Some of the defense attorneys working on special counsel Robert Mueller’s probe are facing new challenges following Monday indictments against President Trump’s former campaign head Paul Manafort and his longtime associate Rick Gates.
Manafort and Gates were both indicted on twelve counts, including money laundering and making false statements. They appeared in federal district court Monday afternoon in Washington, and, via their lawyers, pled not guilty to all charges against them.
Manafort has retained the services of attorney Kevin Downing, whom he hired in August after dropping his previous counsel, WilmerHale’s Reginald Brown. Downing was formerly a partner at Miller & Chevalier but left the firm in order to be hired by Manafort, citing conflicts. His bio page has been removed from the firm’s website, but a profile on attorney ranking site Chambers & Partners, submitted by Downing, notes that his practice focuses on “high-stakes matters in areas of civil and criminal tax enforcement.”
Before joining Miller & Chevalier in 2013, Downing worked for 15 years in the Department of Justice’s tax division, during which time he was involved with the prosecution of the KPMG tax shelter fraud exposed in 2003 and the 2008 UBS tax evasion scandal.
Gates appeared in court on Monday with a public defender.
“He is not going to comment further until he has had a chance to review the lengthy indictment with his legal team,” Gates’ spokesman Glenn Selig said in a press statement. “In the meanwhile, he would appreciate you respecting his and his family’s privacy as they weather this unexpected and hasty proceeding designed to accommodate perhaps political and press considerations rather than his right to have counsel of his choice by his side during this most troubling and challenging day for him and his loved ones.”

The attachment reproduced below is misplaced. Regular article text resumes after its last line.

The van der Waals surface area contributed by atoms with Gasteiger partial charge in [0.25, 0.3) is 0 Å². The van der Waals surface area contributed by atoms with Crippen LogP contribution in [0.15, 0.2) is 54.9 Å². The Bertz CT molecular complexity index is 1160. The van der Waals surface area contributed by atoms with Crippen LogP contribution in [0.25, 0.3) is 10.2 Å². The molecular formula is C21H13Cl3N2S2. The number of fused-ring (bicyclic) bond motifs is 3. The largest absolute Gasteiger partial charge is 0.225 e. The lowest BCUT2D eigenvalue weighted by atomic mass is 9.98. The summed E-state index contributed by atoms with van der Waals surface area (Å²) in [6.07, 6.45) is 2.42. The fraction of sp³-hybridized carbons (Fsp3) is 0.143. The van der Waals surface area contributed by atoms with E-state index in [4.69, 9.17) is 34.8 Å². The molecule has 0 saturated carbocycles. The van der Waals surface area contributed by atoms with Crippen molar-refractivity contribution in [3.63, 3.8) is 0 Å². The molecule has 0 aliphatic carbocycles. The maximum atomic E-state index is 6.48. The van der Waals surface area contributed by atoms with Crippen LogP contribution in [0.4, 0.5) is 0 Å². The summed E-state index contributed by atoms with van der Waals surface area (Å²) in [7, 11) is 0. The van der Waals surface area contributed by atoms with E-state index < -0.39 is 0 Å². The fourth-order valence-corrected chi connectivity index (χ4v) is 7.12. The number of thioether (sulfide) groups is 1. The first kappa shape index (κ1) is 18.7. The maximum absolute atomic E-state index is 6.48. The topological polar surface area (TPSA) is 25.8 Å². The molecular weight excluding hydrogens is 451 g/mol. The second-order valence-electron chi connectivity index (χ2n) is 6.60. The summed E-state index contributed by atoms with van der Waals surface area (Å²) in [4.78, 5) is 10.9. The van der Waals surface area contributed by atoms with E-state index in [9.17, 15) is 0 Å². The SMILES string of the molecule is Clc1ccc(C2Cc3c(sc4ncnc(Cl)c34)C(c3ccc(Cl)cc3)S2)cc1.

The public defender said Gates will attempt to hire a lawyer before his next court appearance on Thursday, CNN reported. A member of Selig’s public relations firm told Big Law Business that Gates “may be working” with other lawyers “shortly.”
Also on Monday, it was revealed that former Trump campaign foreign policy advisor George Papadopoulos has been cooperating with the Special Counsel’s probe, although it remains unclear what exactly that has entailed. According to an unsealed plea agreement, Papadopulous lied to the FBI in January about his interactions with foreign nationals closely connected to the Russian government. He was arrested in July and pled guilty to the charge on October 5.
Papadopoulos has retained the counsel of Thomas M. Breen and Robert W. Stanley of Chicago-based boutique criminal defense firm Breen Pugh Law.
Breen, a former prosecutor in the Cook County State’s Attorney’s Office, received national attention in the 1990s after he successfully defended a young gang member by the name of Rolando Cruz in his third trial over the 1983 abduction and murder of a young girl in Illinois. Cruz was twice wrongfully convicted and sentenced to death, but was later acquitted and pardoned.
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